ALPA Addresses TSA Regarding KCM Shut Down


December 1, 2022

The Honorable David Pekoske Administrator
Transportation Security Administration

Sent via email to:

Dear Administrator Pekoske:

In response to your statement today and recent media reports, I am writing to express my significant concerns indicating that TSA had decided to transition the Known Crewmember Program (KCM) to TSA under an Expedited Crew Access program. While we have heard rumors of this for the past week or so, just today we saw a formal announcement by TSA and it clearly states that TSA has been working with Airlines for America, but no other stakeholders. As a founding member and trusted partner in the program, ALPA is greatly troubled that we have not been included in any discussion of this change to KCM, nor afforded any opportunity to contribute to the advancement and improvement of a program we helped design and implement. The lack of communication and coordination with TSA over KCM has been an ongoing concern for ALPA. As the world’s largest non-governmental safety organization, representing over 66,000 professional airline pilots in the United States and Canada, the lack of communication, engagement, and inclusiveness in KCM discussions and policy flies in the face of common sense when you consider the vast resources and experience that ALPA has brought to the table.

While we understand that the increase in the Unpredictable Screening Procedure (USP) is based on KCM rule violations, and we have taken steps that both TSA and A4A are aware of to address these issues and ensure a safe and secure work environment. As you know, violations of KCM rules are not limited to pilots and flight attendants, with some airlines actually adding non-flight management to the program in the past. Overall, we understand that the total number of violations is less than 1% of the total KCM screenings, and while your administration does not seem fit to share the data you say justifies increased screenings, we question what percentage of positive screenings can be attributed to ALPA pilots.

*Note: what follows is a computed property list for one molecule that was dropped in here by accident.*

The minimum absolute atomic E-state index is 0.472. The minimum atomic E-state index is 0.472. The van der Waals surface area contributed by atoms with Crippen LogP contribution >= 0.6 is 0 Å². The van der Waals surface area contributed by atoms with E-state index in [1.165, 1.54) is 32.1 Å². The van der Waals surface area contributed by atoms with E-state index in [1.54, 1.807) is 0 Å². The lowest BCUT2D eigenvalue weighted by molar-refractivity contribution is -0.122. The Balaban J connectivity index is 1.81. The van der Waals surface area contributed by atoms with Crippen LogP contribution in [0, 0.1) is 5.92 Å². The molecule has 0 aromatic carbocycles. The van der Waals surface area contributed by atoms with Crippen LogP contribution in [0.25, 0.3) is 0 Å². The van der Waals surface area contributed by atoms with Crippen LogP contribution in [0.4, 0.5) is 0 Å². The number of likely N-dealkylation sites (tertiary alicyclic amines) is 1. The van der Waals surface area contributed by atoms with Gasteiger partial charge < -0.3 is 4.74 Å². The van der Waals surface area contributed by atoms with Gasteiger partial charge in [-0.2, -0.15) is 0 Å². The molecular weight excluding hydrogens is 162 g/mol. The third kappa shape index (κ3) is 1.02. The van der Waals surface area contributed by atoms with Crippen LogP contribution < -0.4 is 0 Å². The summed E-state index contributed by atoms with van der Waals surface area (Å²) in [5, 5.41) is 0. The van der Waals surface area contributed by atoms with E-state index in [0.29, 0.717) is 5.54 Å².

As the Pilot in Command, we are the final arbiter of safety and security and we bring invaluable resources and expertise to the agency, but ALPA and airline pilots have once again been completely cut out of the discussion, a trend that has continued for more than 4 years under your leadership. This appears to be a management initiative that has intentionally cut labor out.

ALPA should be a fully regulated party that is included in these critical discussions as we represent the most screened and scrutinized employee group in aviation. We have a number of ideas to improve the KCM program and further reduce the rate of violations that are worth your consideration if you would only avail yourself of some objective, constructive input.

If TSA goes through with its planned changes without proper consultation and consideration for the real-world impacts on crews and airline operations, it is possible that front-line workers will simply decide to use passenger screening, significantly overwhelming that already bottle-necked process. It is my hope that TSA will reconsider this unilateral decision, bring stakeholders to the table, and engage in a thoughtful and constructive dialogue about how best to improve the KCM program.


Captain Joseph G. DePete
Air Line Pilots Association, International

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